• Determine your purpose in trimming – examples include basic maintenance, rejuvenation, structural, for better flowering, containment in size, etc.
  • Spring flowering plants such as lilacs should be pruned after flowering.
  • Wear ear protection when using gasoline-powered trimming shears, chains saws, and blowers. Do not refuel on lawn or driveways.
  • Before beginning check plants for the presence of stinging insects such as hornets, wasps or bees. It’s much better to find them before they find you.
  • While you are at it, pull any unsightly weeds in the shrub border or foundation plantings.
  • When shearing, move slowly with the shears at full rpm. Do not be afraid to cut back plants fairly hard, but at the same time avoid cutting back into bare wood.
  • Rounded shrubs and hedges are easier to accomplish than straight lines and are preferable unless your heart is set on a very formal look.
  • Hedges should be trimmed and trained to be narrower at the top so that sunlight can reach the bottom of the plant as well.
  • Take the time to occasionally step back to be sure you are producing a pleasing appearance with your trimming.
  • It is critical to remove trimmings from the shrubs. Otherwise, the trimmings left on evergreens will turn brown within a week’s time and look very unsightly.
  • Trimming by hand with pruners and a folding saw can be very pleasing for deciduous shrubs and evergreens when a natural and informal appearance is desired.
  • Thinning cuts remove branches inside the shrub or ornamental. If all you do with hand shears is cut everything at the same place around the outside, you might as well use shears – it would be a lot quicker. Often a number of stems of a deciduous shrub can be removed completely right at ground level.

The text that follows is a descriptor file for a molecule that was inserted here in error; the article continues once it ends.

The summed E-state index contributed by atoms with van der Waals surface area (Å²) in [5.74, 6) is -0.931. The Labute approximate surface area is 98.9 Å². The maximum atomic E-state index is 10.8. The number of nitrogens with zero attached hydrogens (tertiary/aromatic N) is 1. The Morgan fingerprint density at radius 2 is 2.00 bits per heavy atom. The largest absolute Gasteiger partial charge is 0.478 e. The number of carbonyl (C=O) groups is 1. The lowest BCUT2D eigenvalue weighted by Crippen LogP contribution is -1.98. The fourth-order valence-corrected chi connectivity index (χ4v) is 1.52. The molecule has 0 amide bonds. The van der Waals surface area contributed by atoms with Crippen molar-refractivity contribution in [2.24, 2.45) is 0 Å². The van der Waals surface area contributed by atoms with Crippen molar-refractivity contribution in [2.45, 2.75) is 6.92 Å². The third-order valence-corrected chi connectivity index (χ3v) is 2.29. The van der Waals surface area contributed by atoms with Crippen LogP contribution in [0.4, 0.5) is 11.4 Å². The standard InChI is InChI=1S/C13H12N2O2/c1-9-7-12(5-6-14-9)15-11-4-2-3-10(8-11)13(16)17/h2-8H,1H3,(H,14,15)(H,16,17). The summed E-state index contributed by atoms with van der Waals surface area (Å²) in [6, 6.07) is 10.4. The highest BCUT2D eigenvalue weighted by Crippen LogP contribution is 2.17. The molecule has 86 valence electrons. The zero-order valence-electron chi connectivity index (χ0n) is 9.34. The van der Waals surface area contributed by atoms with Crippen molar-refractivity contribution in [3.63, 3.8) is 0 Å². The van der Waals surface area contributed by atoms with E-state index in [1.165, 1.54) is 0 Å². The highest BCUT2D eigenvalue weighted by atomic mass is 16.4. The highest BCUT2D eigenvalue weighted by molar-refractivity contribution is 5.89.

• Some deciduous shrubs can be rejuvenated by cutting some or all of the stems right back to the ground. This is best done early in the season.

Planting Tips

  • It is important to select healthy and well-formed plants. Careful inspection at the nursery or Garden Center is best. Look for good structure. Avoid plants that have injured or broken stems or stunted leaves. Look for good color and evidence of good vigor.
  • The planting hole should be at least 2 times the width of the ball or the container. Inspect root ball surface in relation to root flare of trees, excavate if necessary to be able to see the root flare.
  • Know the identity of the plants you are installing.
  • Watch for underground wires or utilities. Contact Dig Safely NY before digging.
  • Nursery stock should be placed on native ground to prevent settling. Do not dig the planting hole too deep. Too wide is no problem.
  • Remove & discard all packing materials, wires, twine, baskets & containers. If the root ball is still dependent on a basket, leave only the lower 1/3rd when planted.
  • Loosen root system or disrupt the circling pattern of roots with container-grown plants.